After that, I got in my car and drove four hours to Las Vegas. I was feeling sleepy on the drive, so I ate a bunch of junky snacks and sang karaoke at the top of my lungs, and then next thing I knew, I was here. I kissed my mama and pet the dogs and ate hot rice and cold banana blossoms, later there was bangus and kamatis. Went to bed early.

I woke up this morning in Las Vegas at 3:30 am, hungry. While I’m here I will not go to the gym, I will not KonMari my apartment, I will not go to the few desert restaurants and cafés that I have worn out over my three years in the desert. Family time, I guess.

On Wednesday, T will pass through Vegas on his way back to New England.  I’ll help him get a sandwich and buy a refrigerator magnet.

 

October Break 2018; Tomato Sauce Recipe

  1. I drove through the desert at night, from the Coachella Valley to Las Vegas. It was a full moon in the Mohave National Reserve.
  2. Selfie with mama.
  3. Selfie with dad.
  4. This is my new soap. The pour was a fail, but the color and the formula was perfect. I was going to try dancing tunnels but the batter thickened up and I was lucky to get it into the mold with a spoon. I’m getting close to perfecting my signature soap.
  5. I discovered these beans in my mama’s fridge, labeled ‘betswelas,” a borrowing from Spanish “habichuelas.” I’m surprised that they didn’t get the Mexican word (ejotes) or the European Spanish word (judías verdes). Habichuelas reminds me of Caribbean, Andean, or maybe Central American Spanish.
  6. I made pansit. It was really good, and the key was the broth. But also I burned the veggies in the wok, which makes them taste better.  The whole time I was thinking about that America’s Ethnocentric Test Kitchen, where they decided definitively that woks don’t work for stir fry.
  7. The next morning for breakfast I baked baguettes and made a tortilla de patatas.
  8. That night for dinner I made pupusas, curtido, and even that thin tomato salsa that they serve with pupusas. The pupusas were loroco y queso, and my mama recognized the loroco and identified it as bagbagkong, or sabidukong.  It’s good in Ilocano garden vegetable recipes, and it’s available at the Mexican supermarket.
  9. I made bread with my mama’s dough.  I was trying to slash a star. There was an issue of the paper sticking.
  10. My mama says the bunot (coconut husk) polishes the floor better than the electric polisher the bought. Added bonuses, she gets her exercise, and also the dogs don’t lose their minds with the bunot.
  11. My mama helps me with my sewing project.
  12. She sewed me a Möbius Strap for my ukulele!  Apologies to the inventor.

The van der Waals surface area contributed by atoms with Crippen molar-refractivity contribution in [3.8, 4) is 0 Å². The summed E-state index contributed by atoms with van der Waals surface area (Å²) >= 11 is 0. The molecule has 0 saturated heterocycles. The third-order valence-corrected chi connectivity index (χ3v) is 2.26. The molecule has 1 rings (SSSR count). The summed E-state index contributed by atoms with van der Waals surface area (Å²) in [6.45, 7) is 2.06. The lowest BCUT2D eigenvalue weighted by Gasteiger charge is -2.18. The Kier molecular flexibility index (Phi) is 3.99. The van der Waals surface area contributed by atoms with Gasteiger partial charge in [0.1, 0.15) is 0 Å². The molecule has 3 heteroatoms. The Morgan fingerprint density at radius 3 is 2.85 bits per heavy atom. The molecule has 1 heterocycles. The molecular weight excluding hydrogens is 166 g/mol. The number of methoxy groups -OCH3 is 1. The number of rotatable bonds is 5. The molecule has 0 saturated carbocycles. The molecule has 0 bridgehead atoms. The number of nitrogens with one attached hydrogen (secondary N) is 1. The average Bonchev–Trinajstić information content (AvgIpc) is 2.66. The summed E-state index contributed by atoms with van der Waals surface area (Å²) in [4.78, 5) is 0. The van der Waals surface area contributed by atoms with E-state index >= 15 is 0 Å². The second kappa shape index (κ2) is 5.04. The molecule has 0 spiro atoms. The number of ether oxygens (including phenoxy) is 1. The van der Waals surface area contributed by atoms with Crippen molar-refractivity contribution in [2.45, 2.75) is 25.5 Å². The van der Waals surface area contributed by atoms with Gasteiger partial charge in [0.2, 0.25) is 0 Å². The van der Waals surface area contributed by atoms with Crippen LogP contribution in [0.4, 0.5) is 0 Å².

13. My mama tested out her new pasta making extruder by making bucatini from scratch!
  14. I made a tomato sauce from scratch. It was spectacular.

JP’s Tomato Sauce Recipe

Toast some black pepper in a pan over medium.  Douse with olive oil and start roasting your garlic in there. Don’t wait for it to finish, just get it started. Add in some oregano.

Dump in half of a little thang of anchovy filets in olive oil and crush them into the oil with your stirring spoon. Don’t tell skittish people about the anchovies, they will be annoying.  Drop in some chopped onions and get them to translucent.

Drop in a bunch of chopped tomatoes. Add salt, more oregano, thyme, bay leaf, whatever you find.

Stew it for half an hour over medium low. If you need more umami, splash in a dash of soy sauce and don’t tell Italian people; they will talk about their nonna as if that’s relevant to the situation, nun me ne frega, mi hai capito?  Eu! Anyway I forgot to add the soy sauce, but I did add some red pepper paste.

Tell your guests to wash their hands and sit down at the table.

Boil the water off. Then add the hot pasta and spoonful of the pasta water.  Crank the flame up to high and then toss the pasta into the sauce until that water has boiled off again and the stewed tomatoes are clinging to the pasta for dear life.  Turn the heat off and drizzle with more olive oil.

That’s eat. Serve it hot with grated parmesan.

There are a few things that add umami to any dish (besides just adding MSG). They are cooked tomatoes, parmesan cheese, soy sauce, and anchovies.  The reason pasta in tomato sauce is appealing is because it’s super umami.  I’m so, so sorry for all that sour tomato sauce you’ve eaten over your life. For the Filipinos, that half cup of sugar in your tomato sauce is why we’re all overweight and diabetic.

I drive back to the desert tomorrow.

 

 

 

Recipe: Steamed Fish

Buy a fresh white fish that will fit whole in your steamer rig. Tell your fish guy to clean the fish but leave the head on.